The stakes are too high to tolerate errors such as Brian Ross’ whopper about Flynn

Brian Ross at the 2016 Republican National Convention. Photo (cc) by Disney/ABC Television Group.

The tribalism that infects our public debate ensures that the monumental error committed last week by ABC News’ Brian Ross will have little effect among those already inclined to reject anything reported by the mainstream media. After all, members of the Trumpist 35 percent would have dismissed Ross even if Ross had been correct in reporting that Trump ordered Flynn to contact the Russians.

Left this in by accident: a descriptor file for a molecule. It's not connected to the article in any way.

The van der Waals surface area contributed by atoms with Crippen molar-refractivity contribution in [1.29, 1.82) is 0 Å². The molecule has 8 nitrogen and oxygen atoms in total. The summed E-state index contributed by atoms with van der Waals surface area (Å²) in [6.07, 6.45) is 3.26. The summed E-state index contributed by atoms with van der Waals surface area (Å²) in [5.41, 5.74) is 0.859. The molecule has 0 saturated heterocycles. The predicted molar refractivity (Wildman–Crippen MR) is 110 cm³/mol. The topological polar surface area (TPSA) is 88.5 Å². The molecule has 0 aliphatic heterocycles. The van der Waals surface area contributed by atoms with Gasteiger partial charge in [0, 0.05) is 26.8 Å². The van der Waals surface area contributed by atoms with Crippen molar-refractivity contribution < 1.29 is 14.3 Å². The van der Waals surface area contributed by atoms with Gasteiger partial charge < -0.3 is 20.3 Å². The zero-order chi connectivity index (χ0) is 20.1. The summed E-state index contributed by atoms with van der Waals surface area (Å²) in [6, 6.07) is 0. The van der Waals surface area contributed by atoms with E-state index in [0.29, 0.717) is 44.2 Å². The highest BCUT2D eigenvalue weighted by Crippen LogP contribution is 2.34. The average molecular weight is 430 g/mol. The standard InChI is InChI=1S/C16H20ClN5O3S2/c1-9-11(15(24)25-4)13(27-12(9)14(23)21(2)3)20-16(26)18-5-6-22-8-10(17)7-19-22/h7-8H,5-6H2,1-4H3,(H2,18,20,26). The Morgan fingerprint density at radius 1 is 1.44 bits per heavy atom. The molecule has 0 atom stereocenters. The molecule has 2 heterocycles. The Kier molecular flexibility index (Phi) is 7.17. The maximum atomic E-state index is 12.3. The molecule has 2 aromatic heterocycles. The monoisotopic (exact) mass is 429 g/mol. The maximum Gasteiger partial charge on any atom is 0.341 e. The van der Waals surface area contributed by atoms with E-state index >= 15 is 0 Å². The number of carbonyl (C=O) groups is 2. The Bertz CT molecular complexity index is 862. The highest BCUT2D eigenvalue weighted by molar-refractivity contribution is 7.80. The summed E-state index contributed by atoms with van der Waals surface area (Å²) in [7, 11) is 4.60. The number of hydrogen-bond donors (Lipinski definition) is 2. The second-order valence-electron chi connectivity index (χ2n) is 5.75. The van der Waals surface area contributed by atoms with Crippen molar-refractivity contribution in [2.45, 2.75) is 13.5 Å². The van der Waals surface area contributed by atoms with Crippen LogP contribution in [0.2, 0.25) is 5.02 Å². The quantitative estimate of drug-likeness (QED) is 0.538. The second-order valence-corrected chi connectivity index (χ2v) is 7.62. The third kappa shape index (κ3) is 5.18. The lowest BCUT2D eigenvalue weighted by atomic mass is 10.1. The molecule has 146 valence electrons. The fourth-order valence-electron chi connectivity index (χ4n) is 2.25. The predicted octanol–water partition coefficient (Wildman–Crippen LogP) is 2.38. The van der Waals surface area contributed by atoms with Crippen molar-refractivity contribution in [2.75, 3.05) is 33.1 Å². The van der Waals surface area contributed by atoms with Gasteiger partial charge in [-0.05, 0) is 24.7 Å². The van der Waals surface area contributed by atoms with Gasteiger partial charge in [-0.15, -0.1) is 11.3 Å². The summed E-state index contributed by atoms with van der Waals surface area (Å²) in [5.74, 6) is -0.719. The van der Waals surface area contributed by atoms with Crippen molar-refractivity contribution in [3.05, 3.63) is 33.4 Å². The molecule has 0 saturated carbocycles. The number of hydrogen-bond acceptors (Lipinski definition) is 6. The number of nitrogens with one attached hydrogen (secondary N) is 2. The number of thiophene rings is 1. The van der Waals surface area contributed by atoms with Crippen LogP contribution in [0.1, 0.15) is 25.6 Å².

But for those of us who care about the reputation of the reality-based press (to borrow a phrase from Washington Post media columnist Margaret Sullivan), Ross’ mistake at a key moment in the Russia probe could prove enormously damaging. As Jeff Greenfield, one of journalism’s éminences grises, said on CNN’s “Reliable Sources” over the weekend, “This is exactly what Trump and his allies want to say: ‘No matter what you hear on mainstream media, it’s fake. They’re doing it to hurt us.’ And this is like handing a sword to the people who want all media to be looked at in that regard.” Moreover, as Greenfield noted, the damage was done by a reporter with exceptionally dubious track record, a theme I’ll return to below.

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